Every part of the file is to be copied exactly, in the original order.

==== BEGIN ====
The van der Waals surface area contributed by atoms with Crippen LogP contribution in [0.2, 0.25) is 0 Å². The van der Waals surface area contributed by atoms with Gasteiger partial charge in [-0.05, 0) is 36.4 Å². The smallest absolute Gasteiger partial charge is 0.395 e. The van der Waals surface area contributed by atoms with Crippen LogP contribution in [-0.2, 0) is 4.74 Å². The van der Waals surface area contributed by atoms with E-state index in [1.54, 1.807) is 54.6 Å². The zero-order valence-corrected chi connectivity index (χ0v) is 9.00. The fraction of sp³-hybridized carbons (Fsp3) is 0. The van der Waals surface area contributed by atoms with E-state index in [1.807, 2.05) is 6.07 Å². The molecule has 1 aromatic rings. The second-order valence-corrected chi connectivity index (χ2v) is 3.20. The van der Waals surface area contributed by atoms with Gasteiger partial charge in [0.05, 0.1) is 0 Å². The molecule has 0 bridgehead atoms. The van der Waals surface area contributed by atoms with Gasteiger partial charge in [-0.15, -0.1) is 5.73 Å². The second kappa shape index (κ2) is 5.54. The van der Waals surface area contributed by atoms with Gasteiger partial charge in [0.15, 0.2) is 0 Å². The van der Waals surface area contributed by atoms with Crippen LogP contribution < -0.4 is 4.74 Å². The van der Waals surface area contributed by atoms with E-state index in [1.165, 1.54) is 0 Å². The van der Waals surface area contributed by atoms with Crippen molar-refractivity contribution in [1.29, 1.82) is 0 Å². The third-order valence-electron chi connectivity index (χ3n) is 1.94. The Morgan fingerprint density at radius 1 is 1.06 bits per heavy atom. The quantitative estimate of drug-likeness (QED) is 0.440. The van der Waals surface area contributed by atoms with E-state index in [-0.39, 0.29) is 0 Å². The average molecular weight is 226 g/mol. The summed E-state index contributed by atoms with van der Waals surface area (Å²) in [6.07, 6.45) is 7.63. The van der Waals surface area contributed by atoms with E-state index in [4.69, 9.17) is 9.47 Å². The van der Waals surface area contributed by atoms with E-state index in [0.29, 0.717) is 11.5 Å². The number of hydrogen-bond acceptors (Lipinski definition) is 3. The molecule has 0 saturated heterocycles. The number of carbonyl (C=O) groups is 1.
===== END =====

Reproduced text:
The van der Waals surface area contributed by atoms with Crippen LogP contribution in [0.2, 0.25) is 0 Å². The van der Waals surface area contributed by atoms with Gasteiger partial charge in [-0.05, 0) is 36.4 Å². The smallest absolute Gasteiger partial charge is 0.395 e. The van der Waals surface area contributed by atoms with Crippen LogP contribution in [-0.2, 0) is 4.74 Å². The van der Waals surface area contributed by atoms with E-state index in [1.54, 1.807) is 54.6 Å². The zero-order valence-corrected chi connectivity index (χ0v) is 9.00. The fraction of sp³-hybridized carbons (Fsp3) is 0. The van der Waals surface area contributed by atoms with E-state index in [1.807, 2.05) is 6.07 Å². The molecule has 1 aromatic rings. The second-order valence-corrected chi connectivity index (χ2v) is 3.20. The van der Waals surface area contributed by atoms with Gasteiger partial charge in [0.05, 0.1) is 0 Å². The molecule has 0 bridgehead atoms. The van der Waals surface area contributed by atoms with Gasteiger partial charge in [-0.15, -0.1) is 5.73 Å². The second kappa shape index (κ2) is 5.54. The van der Waals surface area contributed by atoms with Gasteiger partial charge in [0.15, 0.2) is 0 Å². The van der Waals surface area contributed by atoms with Crippen LogP contribution < -0.4 is 4.74 Å². The van der Waals surface area contributed by atoms with E-state index in [1.165, 1.54) is 0 Å². The van der Waals surface area contributed by atoms with Crippen molar-refractivity contribution in [1.29, 1.82) is 0 Å². The third-order valence-electron chi connectivity index (χ3n) is 1.94. The Morgan fingerprint density at radius 1 is 1.06 bits per heavy atom. The quantitative estimate of drug-likeness (QED) is 0.440. The van der Waals surface area contributed by atoms with E-state index in [-0.39, 0.29) is 0 Å². The average molecular weight is 226 g/mol. The summed E-state index contributed by atoms with van der Waals surface area (Å²) in [6.07, 6.45) is 7.63. The van der Waals surface area contributed by atoms with E-state index in [4.69, 9.17) is 9.47 Å². The van der Waals surface area contributed by atoms with E-state index in [0.29, 0.717) is 11.5 Å². The number of hydrogen-bond acceptors (Lipinski definition) is 3. The molecule has 0 saturated heterocycles. The number of carbonyl (C=O) groups is 1.